My “excuse”, as they put it in the second quote, is certainly not “invalid”. I will never be an award-winning athlete, as the constant pain and exhaustion make exercise difficult. I will never be an award-winning mathematician because the brain fog makes remembering formulas difficult. I’m ok with that.
As I said above, everyone has their own strengths and weaknesses. Just because one disabled or chronically ill person achieves something, does not mean every other disabled or chronically ill person can.
You can’t judge a group of people by the actions of a few, and they certainly shouldn’t be shamed just because a member of the community has achieved something that they haven’t.
“There’s no such word as ‘can’t’”
This phrase confused me a lot as a child. Mostly because my young brain would take it literally, and I knew the word “can’t” did exist. When I was presented with this phrase, for the longest time I would go fetch the dictionary to prove them wrong.
It also confused me because I knew there were things that I, and other humans, couldn’t do. I can’t fly independent of a form of aircraft. I can’t breathe underwater without using a snorkel or oxygen tank. The word “can’t” doesn’t have to be a negative word attributed to pessimists, and knowing when to accept your limits shouldn’t be considered negative either.
“Don’t let your disability define you.”
Another phrase that is often said to chronically ill or disabled youth is that we “shouldn’t let our disabilities/chronic illnesses hold us back” or “shouldn’t let our disabilities/chronic illnesses define us”. I find this to be a very naive take.
Sure, we aren’t wholly defined by our disability/ies, but what we are able to do often is. There are ways to overcome these challenges, but only to a certain extent. There are some things that, no matter how hard you push yourself, you’ll never be able to achieve.
Accepting that isn’t letting your disability define you, it’s understanding your limits and knowing there are better areas to concentrate your energy.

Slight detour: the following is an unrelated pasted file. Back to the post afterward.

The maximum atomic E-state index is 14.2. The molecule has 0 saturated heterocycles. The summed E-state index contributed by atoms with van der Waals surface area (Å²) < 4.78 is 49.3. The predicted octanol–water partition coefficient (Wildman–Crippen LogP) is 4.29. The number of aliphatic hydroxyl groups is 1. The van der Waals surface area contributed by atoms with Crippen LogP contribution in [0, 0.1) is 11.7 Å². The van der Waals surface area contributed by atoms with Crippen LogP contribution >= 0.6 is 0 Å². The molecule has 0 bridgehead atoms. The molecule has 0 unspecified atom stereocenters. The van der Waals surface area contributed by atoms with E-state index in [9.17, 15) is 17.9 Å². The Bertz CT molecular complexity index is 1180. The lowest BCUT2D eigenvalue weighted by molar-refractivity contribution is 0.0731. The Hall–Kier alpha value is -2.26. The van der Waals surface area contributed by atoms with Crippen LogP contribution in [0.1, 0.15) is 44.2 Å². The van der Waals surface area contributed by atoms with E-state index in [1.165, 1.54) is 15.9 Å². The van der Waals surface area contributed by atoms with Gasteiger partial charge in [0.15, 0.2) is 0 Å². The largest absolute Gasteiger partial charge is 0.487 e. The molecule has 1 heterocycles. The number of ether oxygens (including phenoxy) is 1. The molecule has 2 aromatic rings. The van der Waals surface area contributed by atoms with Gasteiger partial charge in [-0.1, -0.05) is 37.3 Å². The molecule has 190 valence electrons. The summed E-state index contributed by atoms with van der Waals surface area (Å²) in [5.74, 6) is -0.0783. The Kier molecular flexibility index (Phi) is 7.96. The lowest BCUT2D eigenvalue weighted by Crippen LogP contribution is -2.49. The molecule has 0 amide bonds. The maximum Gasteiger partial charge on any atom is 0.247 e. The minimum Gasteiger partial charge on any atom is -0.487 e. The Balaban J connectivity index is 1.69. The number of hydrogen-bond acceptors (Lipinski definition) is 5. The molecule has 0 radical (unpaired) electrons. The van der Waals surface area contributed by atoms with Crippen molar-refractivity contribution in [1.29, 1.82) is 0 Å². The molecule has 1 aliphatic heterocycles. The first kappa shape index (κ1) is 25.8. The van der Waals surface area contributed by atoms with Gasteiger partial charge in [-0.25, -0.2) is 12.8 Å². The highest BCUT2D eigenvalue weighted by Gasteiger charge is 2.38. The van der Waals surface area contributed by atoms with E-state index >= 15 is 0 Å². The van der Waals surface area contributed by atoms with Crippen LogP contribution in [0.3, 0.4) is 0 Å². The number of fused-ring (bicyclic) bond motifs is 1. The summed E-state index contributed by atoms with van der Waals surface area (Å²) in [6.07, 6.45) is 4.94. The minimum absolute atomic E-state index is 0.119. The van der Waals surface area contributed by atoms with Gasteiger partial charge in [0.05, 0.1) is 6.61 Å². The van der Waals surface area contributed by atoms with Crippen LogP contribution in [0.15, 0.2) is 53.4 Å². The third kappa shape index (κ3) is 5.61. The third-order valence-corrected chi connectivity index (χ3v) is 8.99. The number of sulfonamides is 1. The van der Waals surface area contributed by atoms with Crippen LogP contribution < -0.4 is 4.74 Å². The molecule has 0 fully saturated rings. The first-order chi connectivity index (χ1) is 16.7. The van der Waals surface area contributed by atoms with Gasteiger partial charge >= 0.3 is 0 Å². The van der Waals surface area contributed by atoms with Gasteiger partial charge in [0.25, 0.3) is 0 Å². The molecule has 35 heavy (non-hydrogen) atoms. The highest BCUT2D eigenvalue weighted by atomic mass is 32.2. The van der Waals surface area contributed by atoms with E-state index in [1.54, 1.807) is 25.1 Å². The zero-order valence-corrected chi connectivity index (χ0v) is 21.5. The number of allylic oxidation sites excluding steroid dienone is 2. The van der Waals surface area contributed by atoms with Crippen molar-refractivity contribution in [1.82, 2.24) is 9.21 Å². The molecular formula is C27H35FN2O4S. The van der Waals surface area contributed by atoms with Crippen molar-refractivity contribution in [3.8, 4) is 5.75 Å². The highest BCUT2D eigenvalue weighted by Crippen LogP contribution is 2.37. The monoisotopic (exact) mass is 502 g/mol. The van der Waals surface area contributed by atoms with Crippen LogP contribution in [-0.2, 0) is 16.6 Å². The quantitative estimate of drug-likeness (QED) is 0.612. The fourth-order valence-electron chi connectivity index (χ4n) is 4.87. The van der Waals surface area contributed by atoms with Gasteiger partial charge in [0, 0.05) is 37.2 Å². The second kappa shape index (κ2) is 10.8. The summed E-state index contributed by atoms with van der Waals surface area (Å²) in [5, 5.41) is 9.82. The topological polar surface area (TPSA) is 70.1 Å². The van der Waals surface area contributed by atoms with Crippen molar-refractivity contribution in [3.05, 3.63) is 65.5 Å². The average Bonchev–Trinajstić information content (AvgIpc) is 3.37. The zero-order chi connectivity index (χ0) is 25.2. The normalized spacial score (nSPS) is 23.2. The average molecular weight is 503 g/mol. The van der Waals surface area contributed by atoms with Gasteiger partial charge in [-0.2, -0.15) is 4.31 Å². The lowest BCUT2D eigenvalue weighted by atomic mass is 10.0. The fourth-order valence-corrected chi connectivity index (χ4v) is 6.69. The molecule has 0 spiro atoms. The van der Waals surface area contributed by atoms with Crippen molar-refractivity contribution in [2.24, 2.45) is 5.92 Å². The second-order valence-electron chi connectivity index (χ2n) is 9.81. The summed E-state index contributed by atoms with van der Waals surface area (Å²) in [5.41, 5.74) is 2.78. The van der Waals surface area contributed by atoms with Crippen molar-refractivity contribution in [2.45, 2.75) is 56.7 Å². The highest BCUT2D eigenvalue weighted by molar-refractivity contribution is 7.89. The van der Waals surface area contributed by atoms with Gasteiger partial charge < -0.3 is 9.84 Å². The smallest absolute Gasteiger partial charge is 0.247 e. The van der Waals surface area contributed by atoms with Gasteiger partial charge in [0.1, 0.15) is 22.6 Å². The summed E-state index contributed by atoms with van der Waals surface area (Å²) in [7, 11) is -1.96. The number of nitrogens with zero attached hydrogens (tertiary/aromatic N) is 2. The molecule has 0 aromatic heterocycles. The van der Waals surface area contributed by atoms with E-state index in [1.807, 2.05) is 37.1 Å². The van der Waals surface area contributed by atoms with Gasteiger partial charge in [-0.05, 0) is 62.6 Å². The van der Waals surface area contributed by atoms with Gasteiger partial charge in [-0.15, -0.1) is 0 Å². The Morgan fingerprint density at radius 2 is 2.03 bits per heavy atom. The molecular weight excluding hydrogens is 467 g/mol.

I’ve even had people tell me that I shouldn’t talk about my chronic illness or disability – at all. That talking about my chronic illness or disability is letting my health control me and consume my thoughts.
My disability is a part of me. I can acknowledge my disability’s effect on my life and be proud of what I achieve despite it without letting it define me. Not to mention, it’s hard not to think about your chronic pain when you experience it every minute of the day… But that’s easy to ignore, right?
While on the surface these phrases may seem inspirational, they may do more harm than good when it comes to disabled and chronically ill youth. They can lead to false hope, which can chip away at the young person’s self-esteem when they don’t achieve everything they aim to like it did to me.
Not everyone can do everything, no matter how hard they try. Instead, we should be encouraging disabled and chronically ill youth to try their hardest to achieve goals that are realistic, yet also push and challenge them at the same time.
If there’s one thing I want disabled and chronically ill youth to take away from this article, it is that you should feel comfortable doing what you CAN. With the help of those who care about you, set your own pace in life.
Push yourself, but not so hard that your goals become unachievable. Don’t let society tell you that trying your hardest isn’t good enough, because it is. Know that you are enough.
About The Author
Amy Clements is a 20-year-old who has lived with chronic pain, the result of Fibromyalgia, since childhood. In her teens she was diagnosed with Complex Regional Pain Syndrome in her wrist, which was the result of a netball injury. Amy lives in New Zealand and studies Business part-time at University. She enjoys reading novels and writing. She especially enjoys writing about her experience with chronic illness.